The International Air Transport Association (IATA) has issued a proposal for a single, mandatory emissions-offsetting system for aircraft operations worldwide from 2020. With this proposal and accompanying guidelines on how governments could apply the same market-based measure (MBM) to individual carriers, IATA hopes to avoid reinstating the full implementation of the controversial European Union Emissions Trading System (EU ETS) as well as a patchwork of uncoordinated, overlapping and disputed policy measures to punish or tax airlines for their carbon emissions.

“Our concern is that every state will deal with aviation carbon emissions by themselves. This would be a nightmare,” stresses IATA environment director Paul Steele. More than $7 billion in environmental charges and taxes are already levied on aviation worldwide, IATA says.

The proposal could potentially also resolve the deadlock on the ongoing market-based measure discussions in the International Civil Aviation Organization (ICAO). ICAO set up a high-level group last November to try to find a way to implement a single, global mechanism and/or a framework (a rulebook of sorts) for states establishing their own MBMs. Options for a single system adopted by all states include a mandatory emissions offset, a mandatory offset with an added revenue charge and a global emissions-trading system similar to the EU ETS.

IATA believes a single mandatory carbon-offsetting system, without a revenue-sharing element, under which all operators would have to buy carbon credits from other industries to offset their future growth, would be the quickest and simplest MBM to introduce and administer. It would also minimize competitive distortion, Steele says.

ICAO's high-level group met once last year and twice this year, and progress has been slow. “Quite frankly, this is a very complex and politically very difficult issue,” Steele says, pointing out that 191 countries have to agree on something that is extremely contentious. The framework discussions are particularly tough because states are not “clear even what a framework means and are wrangling over issues such as common but differentiated responsibility, the need for mutual consent and scope of the coverage of MBMs,” Steele says.

There has been a “flip-flop” between a single mechanism and a framework for MBMs, and so far the ICAO high-level group has not been able to reach a consensus. Time is running out. The triennial ICAO assembly occurs in September, and the EU has vowed to reinstate the full scope of the ETS if no “real progress” on an MBM is reached.

The idea that IATA has a role to play in streamlining the MBM issue is not new, and it was very difficult to come to an agreement. Trade groups, including the Association of European Airlines, Arab Air Carriers Organization and Airlines for America have been instrumental in aligning carriers—many of which are extensions of their governments. “Bridging the very different circumstances of fast-growing airlines in emerging markets and those in more mature markets required a flexible approach and mutual understanding,” says IATA Director General/CEO Tony Tyler.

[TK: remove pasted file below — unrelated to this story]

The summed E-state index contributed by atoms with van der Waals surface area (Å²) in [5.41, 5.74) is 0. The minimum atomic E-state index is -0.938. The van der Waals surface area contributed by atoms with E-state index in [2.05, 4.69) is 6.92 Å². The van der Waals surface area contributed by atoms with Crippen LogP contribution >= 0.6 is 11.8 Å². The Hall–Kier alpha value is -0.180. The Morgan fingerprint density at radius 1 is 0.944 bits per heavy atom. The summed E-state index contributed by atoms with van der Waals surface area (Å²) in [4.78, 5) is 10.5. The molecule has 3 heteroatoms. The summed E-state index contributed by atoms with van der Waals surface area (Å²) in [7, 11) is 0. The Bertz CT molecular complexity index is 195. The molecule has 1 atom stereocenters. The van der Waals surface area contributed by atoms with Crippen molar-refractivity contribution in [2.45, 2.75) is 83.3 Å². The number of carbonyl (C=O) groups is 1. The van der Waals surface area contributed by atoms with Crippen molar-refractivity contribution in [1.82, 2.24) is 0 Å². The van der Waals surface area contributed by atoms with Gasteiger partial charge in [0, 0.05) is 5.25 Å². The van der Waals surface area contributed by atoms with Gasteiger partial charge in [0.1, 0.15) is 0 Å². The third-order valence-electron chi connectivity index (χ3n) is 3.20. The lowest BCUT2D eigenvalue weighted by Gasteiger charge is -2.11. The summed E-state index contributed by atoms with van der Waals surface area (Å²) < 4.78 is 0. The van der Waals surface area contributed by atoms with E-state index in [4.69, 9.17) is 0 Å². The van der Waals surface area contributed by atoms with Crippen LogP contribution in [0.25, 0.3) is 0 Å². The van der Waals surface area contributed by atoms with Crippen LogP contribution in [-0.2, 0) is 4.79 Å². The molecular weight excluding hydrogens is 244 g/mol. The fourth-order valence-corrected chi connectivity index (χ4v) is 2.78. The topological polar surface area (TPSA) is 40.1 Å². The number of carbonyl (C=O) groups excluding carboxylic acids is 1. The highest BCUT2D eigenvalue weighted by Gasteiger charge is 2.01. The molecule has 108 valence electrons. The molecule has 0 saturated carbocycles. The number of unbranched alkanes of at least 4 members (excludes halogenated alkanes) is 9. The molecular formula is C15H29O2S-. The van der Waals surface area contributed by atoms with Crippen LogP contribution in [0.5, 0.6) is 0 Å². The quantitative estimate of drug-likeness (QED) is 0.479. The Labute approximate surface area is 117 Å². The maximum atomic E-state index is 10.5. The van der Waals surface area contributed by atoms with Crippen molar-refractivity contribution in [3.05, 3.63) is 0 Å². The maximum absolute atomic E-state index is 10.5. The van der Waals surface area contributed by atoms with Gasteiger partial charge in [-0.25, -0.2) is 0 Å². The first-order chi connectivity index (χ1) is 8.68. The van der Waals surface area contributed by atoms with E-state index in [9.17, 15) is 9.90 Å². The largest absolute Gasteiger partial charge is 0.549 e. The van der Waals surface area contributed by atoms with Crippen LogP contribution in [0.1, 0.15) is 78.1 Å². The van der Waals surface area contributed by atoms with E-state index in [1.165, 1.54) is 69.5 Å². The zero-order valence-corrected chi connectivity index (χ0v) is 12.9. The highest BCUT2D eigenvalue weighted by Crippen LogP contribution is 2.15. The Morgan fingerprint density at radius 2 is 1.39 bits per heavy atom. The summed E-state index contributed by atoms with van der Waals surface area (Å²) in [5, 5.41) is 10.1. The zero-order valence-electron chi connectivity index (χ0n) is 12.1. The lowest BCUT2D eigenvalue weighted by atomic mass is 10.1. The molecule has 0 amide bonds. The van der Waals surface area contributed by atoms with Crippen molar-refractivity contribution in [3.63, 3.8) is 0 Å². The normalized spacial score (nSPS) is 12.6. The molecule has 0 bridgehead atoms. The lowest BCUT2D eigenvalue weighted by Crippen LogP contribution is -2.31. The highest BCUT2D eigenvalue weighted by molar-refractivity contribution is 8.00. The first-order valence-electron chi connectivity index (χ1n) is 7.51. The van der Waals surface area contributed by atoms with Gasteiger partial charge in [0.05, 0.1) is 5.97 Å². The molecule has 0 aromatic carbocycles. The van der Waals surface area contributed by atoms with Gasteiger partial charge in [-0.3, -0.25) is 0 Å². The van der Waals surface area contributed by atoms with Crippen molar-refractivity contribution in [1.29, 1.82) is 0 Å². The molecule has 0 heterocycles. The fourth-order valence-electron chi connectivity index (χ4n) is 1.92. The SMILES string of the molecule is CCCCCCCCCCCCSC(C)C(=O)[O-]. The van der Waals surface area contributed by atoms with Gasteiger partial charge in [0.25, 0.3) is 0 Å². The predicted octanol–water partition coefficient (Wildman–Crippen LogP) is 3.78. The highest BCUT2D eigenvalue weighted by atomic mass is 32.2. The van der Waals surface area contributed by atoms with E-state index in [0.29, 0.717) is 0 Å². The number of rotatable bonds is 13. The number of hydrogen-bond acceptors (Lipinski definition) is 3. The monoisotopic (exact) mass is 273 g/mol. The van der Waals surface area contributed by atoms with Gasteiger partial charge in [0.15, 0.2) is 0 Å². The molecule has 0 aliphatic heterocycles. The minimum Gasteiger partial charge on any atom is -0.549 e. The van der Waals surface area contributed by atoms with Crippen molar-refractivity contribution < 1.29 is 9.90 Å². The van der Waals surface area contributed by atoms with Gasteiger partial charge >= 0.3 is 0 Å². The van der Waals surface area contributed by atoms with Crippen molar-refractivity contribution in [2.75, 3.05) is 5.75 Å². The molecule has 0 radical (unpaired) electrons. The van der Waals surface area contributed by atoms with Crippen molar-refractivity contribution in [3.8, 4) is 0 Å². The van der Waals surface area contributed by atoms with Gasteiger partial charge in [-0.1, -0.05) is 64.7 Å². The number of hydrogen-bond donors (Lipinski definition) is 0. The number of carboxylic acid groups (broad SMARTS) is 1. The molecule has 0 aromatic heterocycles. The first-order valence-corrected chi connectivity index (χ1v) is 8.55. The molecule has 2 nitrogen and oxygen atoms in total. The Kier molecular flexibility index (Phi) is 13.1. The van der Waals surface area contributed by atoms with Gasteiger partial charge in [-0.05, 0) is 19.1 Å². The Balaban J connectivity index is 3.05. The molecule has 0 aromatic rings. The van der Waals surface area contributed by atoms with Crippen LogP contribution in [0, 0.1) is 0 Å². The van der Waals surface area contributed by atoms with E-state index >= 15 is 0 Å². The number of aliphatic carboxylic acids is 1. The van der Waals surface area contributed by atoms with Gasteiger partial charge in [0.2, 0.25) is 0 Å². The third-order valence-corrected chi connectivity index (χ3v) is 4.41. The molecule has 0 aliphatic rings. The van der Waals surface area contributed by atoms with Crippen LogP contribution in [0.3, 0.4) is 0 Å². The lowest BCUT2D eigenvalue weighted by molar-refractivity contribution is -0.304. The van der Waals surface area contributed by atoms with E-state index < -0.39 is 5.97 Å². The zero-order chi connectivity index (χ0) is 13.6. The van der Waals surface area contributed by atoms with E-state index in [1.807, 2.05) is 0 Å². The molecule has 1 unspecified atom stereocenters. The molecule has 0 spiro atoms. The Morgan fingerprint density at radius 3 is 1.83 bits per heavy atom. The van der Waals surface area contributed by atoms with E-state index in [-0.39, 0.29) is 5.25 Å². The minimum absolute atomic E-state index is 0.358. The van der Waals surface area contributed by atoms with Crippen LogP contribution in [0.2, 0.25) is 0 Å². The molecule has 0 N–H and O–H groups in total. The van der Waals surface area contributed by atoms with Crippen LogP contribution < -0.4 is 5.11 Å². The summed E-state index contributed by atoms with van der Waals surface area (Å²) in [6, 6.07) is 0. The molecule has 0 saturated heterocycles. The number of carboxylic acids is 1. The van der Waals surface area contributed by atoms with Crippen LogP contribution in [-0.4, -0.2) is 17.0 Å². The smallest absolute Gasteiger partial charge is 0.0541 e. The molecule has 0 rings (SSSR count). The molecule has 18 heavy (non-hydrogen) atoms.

But sustainability is aviation's license to grow, Tyler adds. “With that understanding and a firm focus on the future, airlines found an historic agreement,” he says. “This industry agreement should help to relieve the political gridlock on this important issue and give governments momentum and a set of tools as they continue their difficult deliberations.”

The framework was adopted by a large majority of IATA's 240 member airlines (representing 84% of global air traffic) at the body's annual general meeting here last week. Only a handful of carriers, including three Chinese operators and Air India, voted against it. Air China argued that the proposal does not sufficiently take into account the difference between operators in developing and developed countries.

The principles of the resolution include:

•Setting the industry and individual carrier baselines using the average annual total emissions in 2018–20.

•Agreeing to provisions/adjustments for recognizing early movers, benchmarked for 2005–20 with a sunset by 2025; accommodating new market entrants for their initial years of operation; and fast-growing carriers.

•Adopting an equitable balance for determining individual carrier responsibilities that includes consideration of an “emissions share” element (reflecting the carrier's share of total industry emissions) and a post-2020 “growth” element (reflecting the carrier's growth above baseline emissions).

•Reporting and verifying carbon emissions based on a global standard to be developed by ICAO that is simple and scalable to the size and complexity of the operator.

The IATA principles agreed upon apply to emissions growth post-2020. EU officials have welcomed the proposal for a single mandatory offsetting system, but they point out the need for an interim solution until 2020. “The IATA proposal is very useful,” says Jos Delbeke, director general of climate action at the European Commission. “It is a welcome input, yet it fails on two main issues: what is included in this global mechanism and the time frame. The cut-off date [for a mandatory offsetting system to start] is presumably 2020, but we're in 2013. Hence, the need for a framework on MBMs to bridge the seven-year gap.”

According to EU Commissioner for Climate Action Connie Hedegaard, the agreement sends a “very strong message that [the] airline industry seems ready to support a global MBM. [It is] time for governments to match it and deliver in ICAO.”